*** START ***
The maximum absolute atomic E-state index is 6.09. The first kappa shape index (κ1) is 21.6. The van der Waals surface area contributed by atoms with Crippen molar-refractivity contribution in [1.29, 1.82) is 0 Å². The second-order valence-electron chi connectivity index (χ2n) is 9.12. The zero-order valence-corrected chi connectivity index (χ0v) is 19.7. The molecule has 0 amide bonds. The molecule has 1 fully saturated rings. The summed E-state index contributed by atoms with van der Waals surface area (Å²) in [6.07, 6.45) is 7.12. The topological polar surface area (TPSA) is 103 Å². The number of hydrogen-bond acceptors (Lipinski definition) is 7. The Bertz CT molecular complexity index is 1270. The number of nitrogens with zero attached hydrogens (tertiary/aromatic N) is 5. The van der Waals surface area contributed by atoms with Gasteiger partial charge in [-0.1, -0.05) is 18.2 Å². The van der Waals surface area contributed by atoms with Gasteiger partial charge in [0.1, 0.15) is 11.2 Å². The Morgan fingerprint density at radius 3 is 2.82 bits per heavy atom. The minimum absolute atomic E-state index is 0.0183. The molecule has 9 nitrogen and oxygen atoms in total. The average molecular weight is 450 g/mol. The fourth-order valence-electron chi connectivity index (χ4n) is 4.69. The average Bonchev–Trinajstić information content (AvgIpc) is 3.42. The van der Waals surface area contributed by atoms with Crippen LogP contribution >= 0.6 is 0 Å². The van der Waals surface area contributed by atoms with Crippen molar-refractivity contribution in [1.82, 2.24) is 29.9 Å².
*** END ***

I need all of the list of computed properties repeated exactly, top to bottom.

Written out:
The maximum absolute atomic E-state index is 6.09. The first kappa shape index (κ1) is 21.6. The van der Waals surface area contributed by atoms with Crippen molar-refractivity contribution in [1.29, 1.82) is 0 Å². The second-order valence-electron chi connectivity index (χ2n) is 9.12. The zero-order valence-corrected chi connectivity index (χ0v) is 19.7. The molecule has 0 amide bonds. The molecule has 1 fully saturated rings. The summed E-state index contributed by atoms with van der Waals surface area (Å²) in [6.07, 6.45) is 7.12. The topological polar surface area (TPSA) is 103 Å². The number of hydrogen-bond acceptors (Lipinski definition) is 7. The Bertz CT molecular complexity index is 1270. The number of nitrogens with zero attached hydrogens (tertiary/aromatic N) is 5. The van der Waals surface area contributed by atoms with Gasteiger partial charge in [-0.1, -0.05) is 18.2 Å². The van der Waals surface area contributed by atoms with Gasteiger partial charge in [0.1, 0.15) is 11.2 Å². The Morgan fingerprint density at radius 3 is 2.82 bits per heavy atom. The minimum absolute atomic E-state index is 0.0183. The molecule has 9 nitrogen and oxygen atoms in total. The average molecular weight is 450 g/mol. The fourth-order valence-electron chi connectivity index (χ4n) is 4.69. The average Bonchev–Trinajstić information content (AvgIpc) is 3.42. The van der Waals surface area contributed by atoms with Crippen LogP contribution >= 0.6 is 0 Å². The van der Waals surface area contributed by atoms with Crippen molar-refractivity contribution in [1.82, 2.24) is 29.9 Å².